PhD, University of Surrey. Complex and contact geometry in geophysical fluid dynamics. pdf
Msc in Hydroinformatics, department of Mathematics, University of Surrey.
DEA (Msc) Mathematiques et applications, LAREMA, Université d'Angers.
Over the last decade, several studies have demonstrated the ability of various data assimilation techniques to improve the quality of carbon fluxes predictions for terrestrial ecosystems. Williams et al. (2005), Quaife et al. (2009), Fox et al. (2009) and Hill et al. (2011) among others, used the data linked ecosystem (DALEC) model as a C-cycle model to conduct these model data fusion experiments. The DALEC model is a simple box model describing the evolution a evergreen forest ecosystem represented by five carbon pools. The gross primary production (GPP) is calculated at a daily time step as a function of the Carbon foliage pool and meteorological drivers, it is then allocated to each pools and respiration (autotrophic and heterotrophic) via fluxes.
The net ecosystem exchange (NEE) defined as the difference between the GPP and respirations provides information on the amount of carbon in the atmosphere due to the forest ecosystem. The GPP process, the allocation to pools and the respirations are controlled by a set of 11 parameters, different for each ecosystem. The studies conducted thus far used NEE observations and leaf area index (LAI) observations, to confront the DALEC model to observations, and data assimilation methods such as ensemble Kalman filter (EnKF) (Quaife (2009) ...) or Monte Carlo Markov chains methods (MCMC). Our work aims at assessing the validity of 4D variational (4DVar) techniques and adjoint methods for DALEC in comparison with the previous studies. 4DVar data assimilation finds the trajectory that best combines a background estimation of the control variable, the model and observations.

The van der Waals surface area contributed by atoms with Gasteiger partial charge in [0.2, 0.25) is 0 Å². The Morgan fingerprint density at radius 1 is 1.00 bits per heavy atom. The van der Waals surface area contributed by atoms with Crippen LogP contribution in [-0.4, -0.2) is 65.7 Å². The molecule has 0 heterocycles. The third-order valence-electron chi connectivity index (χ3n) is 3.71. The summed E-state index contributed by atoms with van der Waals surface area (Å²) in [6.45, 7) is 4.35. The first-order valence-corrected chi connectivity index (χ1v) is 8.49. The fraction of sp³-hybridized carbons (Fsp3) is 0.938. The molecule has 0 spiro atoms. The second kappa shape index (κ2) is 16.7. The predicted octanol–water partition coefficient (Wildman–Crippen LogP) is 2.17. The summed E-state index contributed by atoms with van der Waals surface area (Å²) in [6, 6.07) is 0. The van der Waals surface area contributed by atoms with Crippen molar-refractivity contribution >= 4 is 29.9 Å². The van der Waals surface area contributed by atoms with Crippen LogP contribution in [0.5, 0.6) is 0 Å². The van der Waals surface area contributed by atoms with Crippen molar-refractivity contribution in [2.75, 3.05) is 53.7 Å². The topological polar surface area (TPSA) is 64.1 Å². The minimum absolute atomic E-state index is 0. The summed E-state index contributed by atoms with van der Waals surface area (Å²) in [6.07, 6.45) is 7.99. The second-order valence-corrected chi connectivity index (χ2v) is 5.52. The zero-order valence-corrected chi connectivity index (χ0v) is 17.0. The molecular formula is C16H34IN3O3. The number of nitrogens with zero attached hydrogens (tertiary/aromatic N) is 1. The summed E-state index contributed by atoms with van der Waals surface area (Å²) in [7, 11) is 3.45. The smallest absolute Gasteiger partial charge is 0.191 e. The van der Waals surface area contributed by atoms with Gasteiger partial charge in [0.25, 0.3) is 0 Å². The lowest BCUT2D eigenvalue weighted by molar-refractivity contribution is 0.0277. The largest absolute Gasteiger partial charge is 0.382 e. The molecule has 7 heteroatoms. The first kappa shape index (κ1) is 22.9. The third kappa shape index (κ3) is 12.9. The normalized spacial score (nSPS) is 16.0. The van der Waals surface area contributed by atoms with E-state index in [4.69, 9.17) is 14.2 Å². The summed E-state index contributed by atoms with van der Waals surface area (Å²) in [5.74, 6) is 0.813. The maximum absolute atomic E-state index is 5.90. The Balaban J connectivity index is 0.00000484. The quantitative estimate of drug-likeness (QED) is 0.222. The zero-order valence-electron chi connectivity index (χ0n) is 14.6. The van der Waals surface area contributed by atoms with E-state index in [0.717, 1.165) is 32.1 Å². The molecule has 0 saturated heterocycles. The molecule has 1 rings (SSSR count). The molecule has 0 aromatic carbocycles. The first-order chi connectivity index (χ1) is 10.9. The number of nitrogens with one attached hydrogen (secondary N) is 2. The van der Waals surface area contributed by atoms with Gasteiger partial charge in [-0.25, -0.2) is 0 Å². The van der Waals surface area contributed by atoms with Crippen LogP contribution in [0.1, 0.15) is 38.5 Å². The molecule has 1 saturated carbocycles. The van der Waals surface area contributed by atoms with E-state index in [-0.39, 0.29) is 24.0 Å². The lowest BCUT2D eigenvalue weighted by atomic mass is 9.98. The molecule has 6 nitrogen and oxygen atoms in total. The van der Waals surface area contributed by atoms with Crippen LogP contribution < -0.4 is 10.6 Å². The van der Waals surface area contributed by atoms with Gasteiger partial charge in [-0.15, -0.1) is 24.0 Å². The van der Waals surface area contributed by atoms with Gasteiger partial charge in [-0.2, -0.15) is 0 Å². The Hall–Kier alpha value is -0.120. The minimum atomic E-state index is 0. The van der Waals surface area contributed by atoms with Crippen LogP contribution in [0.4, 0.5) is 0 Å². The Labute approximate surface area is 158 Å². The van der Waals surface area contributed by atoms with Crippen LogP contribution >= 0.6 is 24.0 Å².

The optimal control variable is obtained by minimizing a cost function defined by the square of the model fit to observations and background weighted by the inverse of their respective error covariance matrix. When Gaussian errors are applied and when the model and observation operators are weakly nonlinear the Hessian of the cost function provides a good estimate of the error covariance matrix of the optimal control variable. Theoretically, adjoint methods provide a useful tool to perform the minimization of the cost function and to compute the Hessian as well as to derive sensitivity informations.
Our work is organized around three main axes:
1- Initial pools estimation, parameter calibration, and quantifying the uncertainty of these analysis: Meteorological drivers are provided by the REFLEX experiment at an evergreen forest site for a 3 years period. These fields are resampled to provide meteorological drivers for longer time windows (15 years, 30 years). NEE and LAI observations are then generated using a forward run of DALEC model and introducing gaps and noise in the observations. Using synthetic observations offers many advantages for our purpose: they are generated at (almost) no cost and (quasi) instantly; we keep the complete knowledge of the initial conditions, of the parameters and of the errors used to generate them. The first experiments assume perfect observations, the minimization of the cost function is performed using a conjugate gradient method. The gradient is computed using the adjoint of DALEC. Code was derived for the adjoint model and tested against automatic differentiation tools (OpenAD, Tapenade). The results of these experiments, in agreement with the previous studies, are subject of a paper in preparation.